If looking only at the chart on the previous page, one would conclude that data breaches are decreasing in frequency. But there is another data point that must be analyzed in conjunction with the incidents themselves. An incident can be made up of 10 records compromised or perhaps tens of millions of records compromised.
While 2008 had the greatest number of incidents reported, there were fewer records compromised than any year since 2004. Through 2008, some might conclude that hackers had to compromise more organizations to yield the same number of records. Then 2009 appears to be the opposite. While the number of incidents was the lowest reported in four years, the number of records compromised broke all previous records. Some might glean that in 2009 hackers were able to capture far more records with many fewer incidents. In other words, in 2009 hackers became much more efficient. However, remember that 2009 had the Heartland Payment Systems and National Archives and Records Administration data breaches, which together totaled more than 200 million records compromised.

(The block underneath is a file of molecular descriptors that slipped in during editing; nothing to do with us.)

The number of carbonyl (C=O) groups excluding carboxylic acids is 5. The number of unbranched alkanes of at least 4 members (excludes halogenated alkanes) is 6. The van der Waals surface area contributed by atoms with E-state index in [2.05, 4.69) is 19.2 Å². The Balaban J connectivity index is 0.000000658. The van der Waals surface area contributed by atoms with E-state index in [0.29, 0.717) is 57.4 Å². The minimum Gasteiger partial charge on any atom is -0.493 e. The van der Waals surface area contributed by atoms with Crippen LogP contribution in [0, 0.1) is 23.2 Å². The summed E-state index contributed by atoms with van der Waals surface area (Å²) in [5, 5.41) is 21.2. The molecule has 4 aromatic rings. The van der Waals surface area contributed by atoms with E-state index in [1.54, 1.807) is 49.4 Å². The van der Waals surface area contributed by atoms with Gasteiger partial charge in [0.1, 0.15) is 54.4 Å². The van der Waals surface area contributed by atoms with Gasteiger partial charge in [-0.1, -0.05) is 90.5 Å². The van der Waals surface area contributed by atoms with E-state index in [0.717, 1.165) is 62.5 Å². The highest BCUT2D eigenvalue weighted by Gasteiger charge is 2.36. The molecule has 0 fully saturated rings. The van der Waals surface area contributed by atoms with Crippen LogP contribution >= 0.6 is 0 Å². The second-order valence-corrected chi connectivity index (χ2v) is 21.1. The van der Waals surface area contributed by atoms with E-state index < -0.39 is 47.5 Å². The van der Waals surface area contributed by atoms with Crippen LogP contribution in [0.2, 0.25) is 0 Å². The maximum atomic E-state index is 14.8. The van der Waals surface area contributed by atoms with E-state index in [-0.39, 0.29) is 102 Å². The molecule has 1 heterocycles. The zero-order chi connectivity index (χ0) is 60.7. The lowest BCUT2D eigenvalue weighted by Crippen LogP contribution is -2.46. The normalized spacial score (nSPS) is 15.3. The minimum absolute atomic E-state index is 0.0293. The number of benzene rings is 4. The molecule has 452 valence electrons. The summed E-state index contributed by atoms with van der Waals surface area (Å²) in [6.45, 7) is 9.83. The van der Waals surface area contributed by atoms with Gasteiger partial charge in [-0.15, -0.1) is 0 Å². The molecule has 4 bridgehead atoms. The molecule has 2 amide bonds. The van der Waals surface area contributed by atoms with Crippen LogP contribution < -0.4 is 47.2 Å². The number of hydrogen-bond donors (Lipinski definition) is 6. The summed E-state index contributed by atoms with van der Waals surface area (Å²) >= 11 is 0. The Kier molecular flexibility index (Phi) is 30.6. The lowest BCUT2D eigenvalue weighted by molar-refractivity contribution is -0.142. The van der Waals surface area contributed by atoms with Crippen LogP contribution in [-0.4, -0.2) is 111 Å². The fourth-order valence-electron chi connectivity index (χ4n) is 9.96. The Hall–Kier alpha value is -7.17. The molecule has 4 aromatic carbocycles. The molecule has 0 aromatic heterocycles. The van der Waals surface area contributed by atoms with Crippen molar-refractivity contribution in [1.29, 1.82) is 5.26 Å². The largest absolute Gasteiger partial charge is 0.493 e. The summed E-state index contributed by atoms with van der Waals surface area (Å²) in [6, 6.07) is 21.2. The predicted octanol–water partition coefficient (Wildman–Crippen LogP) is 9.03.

New laws and regulations regarding data security breaches and disclosure laws affect the way in which nearly all organizations do business in the United States. This study, by Perimeter CTO Kevin Prince, provides a review of the scope and impact of data security breaches in an effort to encourage proactive modification to risk mitigation technologies, policies, and procedures that reduce exposure to a data breach incident.
However, keep in mind that the data used to extrapolate the charts, graphs, and representations for this study is by its very nature misleading.